The painter Eric Fischl, part of the generation of New York City artists that exploded in the eighties, became a star for his figurative canvases rife with tense, psychosexual imagery. His aptly titled new memoir, Bad Boy (Random House, $26), traces his life from his mother's alcoholism and suicide to his education at CalArts alongside fellow trailblazers David Salle and Ross Bleckner, and from the glory days of SoHo to his mature work. Here, the 65-year-old legend opens up about looking back.
Is it necessary to have some formative trauma to work through, as you did, to make great work?
On some level, every artist has suffered. Every good artist has really suffered—and has found a way with dealing with that. I don't think I've ever met an artist who says, "Oh, yeah, I've been happy all my life."
You express a lot of disappointment with the artists who followed you. How much of that is generational sour grapes?
One generational difference is that we had such trouble with authority and they don't. They're all nice. My first reflex is, I don't trust this at all. And it seems there's, like, four ideas and all the world is doing them. All these younger artists are doing the teardrop shape. They're doing it in Brazil, in Mexico, in Beijing, in India. Some are weaving it, some are crocheting it, some are casting it in shiny materials. What does the teardrop shape mean? Does it have any emotional necessity, or is it just a shape?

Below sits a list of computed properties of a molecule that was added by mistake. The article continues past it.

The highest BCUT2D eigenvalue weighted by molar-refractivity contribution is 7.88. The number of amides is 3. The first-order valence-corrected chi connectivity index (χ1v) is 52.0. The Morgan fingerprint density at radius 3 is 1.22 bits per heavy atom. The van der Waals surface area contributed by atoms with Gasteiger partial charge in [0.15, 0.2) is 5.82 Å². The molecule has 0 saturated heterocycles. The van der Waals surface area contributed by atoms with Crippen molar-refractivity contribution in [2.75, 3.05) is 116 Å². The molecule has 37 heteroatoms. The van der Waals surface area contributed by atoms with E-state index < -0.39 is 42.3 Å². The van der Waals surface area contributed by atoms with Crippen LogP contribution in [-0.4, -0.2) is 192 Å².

Does your generation bear any responsibility for the commercialization of the art world that led to this?
Yes, absolutely. We allowed it to happen, not knowing. Art criticism got reduced to sound bites and pictures, and artists started to show up on the same pages as rock stars. Artists like myself were selling paintings and having wait lists, and there was that sense of being red-hot. Also, the art scene changed from bars to restaurants, and the restaurants were upscale. So a lifestyle was shifting too. I think we all kind of were approaching it like it was the same thing, without noticing how fundamentally different it was.
You say fairly nice things about Larry Gagosian in your book, but he's so often held up as a symbol of all that's wrong with the art world.
I think he's a very astute businessman. I'm in awe of him in a lot of ways—the expansiveness of his vision and ambition. Now I think that because he has so many galleries in so many places, it reveals that there aren't that many good artists. Most of what he shows is sort of okay. But it's not particularly good, and it's certainly not great.
You used to spar with Julian Schnabel. Is all forgiven?
The one nice thing about being in it this long is you look around and realize these people you were very competitive with are still standing, and you're still standing, and it's been 40 years, and you're like, okay. That is actually a good thing. And I think the eighties would have been incredibly boring without him. He set a tone that challenged us.
When you come into New York City today, do you recognize it?
I lament SoHo's demise. That was such a great experience, in terms of feeling connected to a community. It was like a town within a city. Chelsea doesn't do it for me that way. The art world in Chelsea is like going to warehouses to see cold storage.
Who do you see when you look at the man you painted in Self-Portrait: An Unfinished Work [pictured]?
I'll put it to you the way my friend Ralph Gibson did. He said, "I'm glad to see you're just as hard on yourself as everyone else."